Life Advice for Book Lovers: Mourning Possibility and Leaping Into New Life
Book Recommendations to Help the Troubled Soul
Welcome to Life Advice for Book Lovers, Lit Hub’s advice column. You tell me what’s eating you in an email to email@example.com, and I’ll tell you what you should read next.
What a fabulous idea!
So, I have, as of yesterday, just moved to a new country, immigrated… not a short stint, which I’ve done before… but this is a big one, new empty nester and though I’ve been here before and it’s not completely foreign, it IS and I am really desiring to be curious, to face my fears, but I am starting from scratch in so many ways and would love some literary guidance as to “how” to be present with the full catastrophe and beauty of this moment…
Dear New Immigrant,
Congratulations on your big move! This is no small feat. Shaking things up is a brave thing to do. (I’m imagining a life like a snow globe now. Turn it upside down and watch the storm, and then watch everything fall beautifully into place. That’s what it’s there for.)
You might consider picking up Dorthe Nors’ Mirror, Shoulder, Signal, which is about a woman who moves to Copenhagen hoping for a fresh start. She starts taking driving lessons—a manageable way to exercise control, to get her hands on the wheel. The writing is quiet and cutting, and I think this character makes for good company.
Also well worth your time: Nell Painter’s Old in Art School. (The subtitle is “a memoir of starting over.”) I know this isn’t quite the same as your situation, but this one follows a 60-year-old woman as she goes back to school to pursue her passion for painting. It’s very much a book about appreciating, as you so wonderfully phrased it, “the beauty of this moment.” It’s one of those rare stories that reminds you that there is no “right” window during which things will happen in life.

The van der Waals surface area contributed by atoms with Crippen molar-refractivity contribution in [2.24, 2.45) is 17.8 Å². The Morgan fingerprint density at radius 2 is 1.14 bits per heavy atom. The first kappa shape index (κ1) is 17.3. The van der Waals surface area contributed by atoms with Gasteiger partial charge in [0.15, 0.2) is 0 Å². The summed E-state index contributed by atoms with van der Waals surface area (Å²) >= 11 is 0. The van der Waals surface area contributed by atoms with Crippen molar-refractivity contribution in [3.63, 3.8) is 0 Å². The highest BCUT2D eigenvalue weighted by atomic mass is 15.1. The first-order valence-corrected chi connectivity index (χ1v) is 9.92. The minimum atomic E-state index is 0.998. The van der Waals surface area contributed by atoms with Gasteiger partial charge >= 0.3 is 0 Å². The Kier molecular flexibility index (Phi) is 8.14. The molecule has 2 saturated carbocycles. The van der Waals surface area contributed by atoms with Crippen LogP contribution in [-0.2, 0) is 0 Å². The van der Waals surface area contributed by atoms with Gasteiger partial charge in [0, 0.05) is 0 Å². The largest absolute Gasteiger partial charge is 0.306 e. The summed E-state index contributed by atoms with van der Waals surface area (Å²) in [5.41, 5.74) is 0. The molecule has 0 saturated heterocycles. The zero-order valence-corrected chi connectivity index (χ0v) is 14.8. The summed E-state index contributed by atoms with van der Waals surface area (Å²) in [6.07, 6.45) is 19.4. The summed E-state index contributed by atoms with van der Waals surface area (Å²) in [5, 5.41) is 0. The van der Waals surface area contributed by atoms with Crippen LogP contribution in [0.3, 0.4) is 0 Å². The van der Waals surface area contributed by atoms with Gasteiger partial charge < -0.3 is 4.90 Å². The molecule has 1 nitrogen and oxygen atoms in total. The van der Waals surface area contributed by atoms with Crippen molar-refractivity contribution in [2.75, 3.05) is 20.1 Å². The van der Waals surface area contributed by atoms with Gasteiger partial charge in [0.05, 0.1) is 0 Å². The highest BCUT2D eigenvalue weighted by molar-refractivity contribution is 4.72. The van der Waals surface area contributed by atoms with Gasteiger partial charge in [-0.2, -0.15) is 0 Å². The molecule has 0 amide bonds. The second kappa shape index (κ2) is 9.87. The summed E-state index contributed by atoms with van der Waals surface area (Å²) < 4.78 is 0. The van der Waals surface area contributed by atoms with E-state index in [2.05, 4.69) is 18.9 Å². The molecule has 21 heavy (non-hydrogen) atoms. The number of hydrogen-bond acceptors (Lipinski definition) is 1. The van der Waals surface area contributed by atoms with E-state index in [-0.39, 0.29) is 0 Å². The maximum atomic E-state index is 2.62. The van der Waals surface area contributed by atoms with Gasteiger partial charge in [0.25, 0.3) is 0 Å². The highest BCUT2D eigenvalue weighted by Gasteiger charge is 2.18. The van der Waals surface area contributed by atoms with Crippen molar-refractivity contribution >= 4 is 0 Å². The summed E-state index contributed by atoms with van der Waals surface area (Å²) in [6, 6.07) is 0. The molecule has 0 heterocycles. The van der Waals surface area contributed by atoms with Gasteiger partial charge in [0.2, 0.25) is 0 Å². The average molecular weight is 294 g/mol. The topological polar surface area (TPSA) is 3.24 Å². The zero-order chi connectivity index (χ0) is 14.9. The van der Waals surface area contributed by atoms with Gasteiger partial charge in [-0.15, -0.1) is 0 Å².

As you get settled, I’m wishing you daily courage as you navigate your new routine. I hope you find the little things that tell you you’re on the right track: the friendly waiter at the corner restaurant where you take to enjoying your own company, maybe, or the way the sun streams into your new home like it can’t wait to see you.
Sending solace and sanctuary,
How dumb is it to mourn a relationship that never quite materialized? We became friends years ago, sharing books and movies (he said he didn’t read women back then, I took it as a personal challenge to change his mind and I did), but the timing for anything else never worked out. We both moved abroad and back home at different times, and I left the city for my hometown during the pandemic. He recently left the country again to study, while I am trying to get my writing career off the ground. We’re still friends and we still talk regularly, but I do think it might be time to move on and give up on this thing that never worked out.
I’m sad and melancholic, and have always used books as a way to process my feelings. Can you think of something that is as melancholic as it is hopeful? I’d love to read myself out of this weird feeling.
Kind of Stuck
Dear Kind of Stuck,
It is never dumb to mourn a relationship that never quite materialized! In fact, those are sometimes the hardest to let go of, because they exist in this ethereal space—a realm of infinite possibilities and what-ifs. It’s easy to romanticize them without reality creeping in to ground you. That dream of that relationship exists on a pedestal.
Also, it’s worth noting that you’re not just letting go of this thing; you’re mourning the version of yourself that could have bloomed in it. That’s not an easy thing to say goodbye to.
A writer you might enjoy—one who never shies away from feeling and earnest and honest explorations of love and heartache—is Jeanette Winterson. When you’re in the throes of romantic entanglements, she’s the one to call upon. For your situation, I’d recommend The PowerBook, which is about a romantic named Ali who will write epic love stories on email to anyone who requests one. But participants beware: the story might change you. Ali has a tendency to appear in these stories, too—steadfast in the belief that you can be the hero of your own story—and The PowerBook ends up being a wild ride through myth and and history, with characters meeting and re-meeting and falling in and out of love in various incarnations. It explores the flimsy line between reality and imagination. (Sometimes the things we think up are even more real and true than what’s actually happened.) It’s a story of love lost, yes, but also of reinvention.
Much luck and love to you,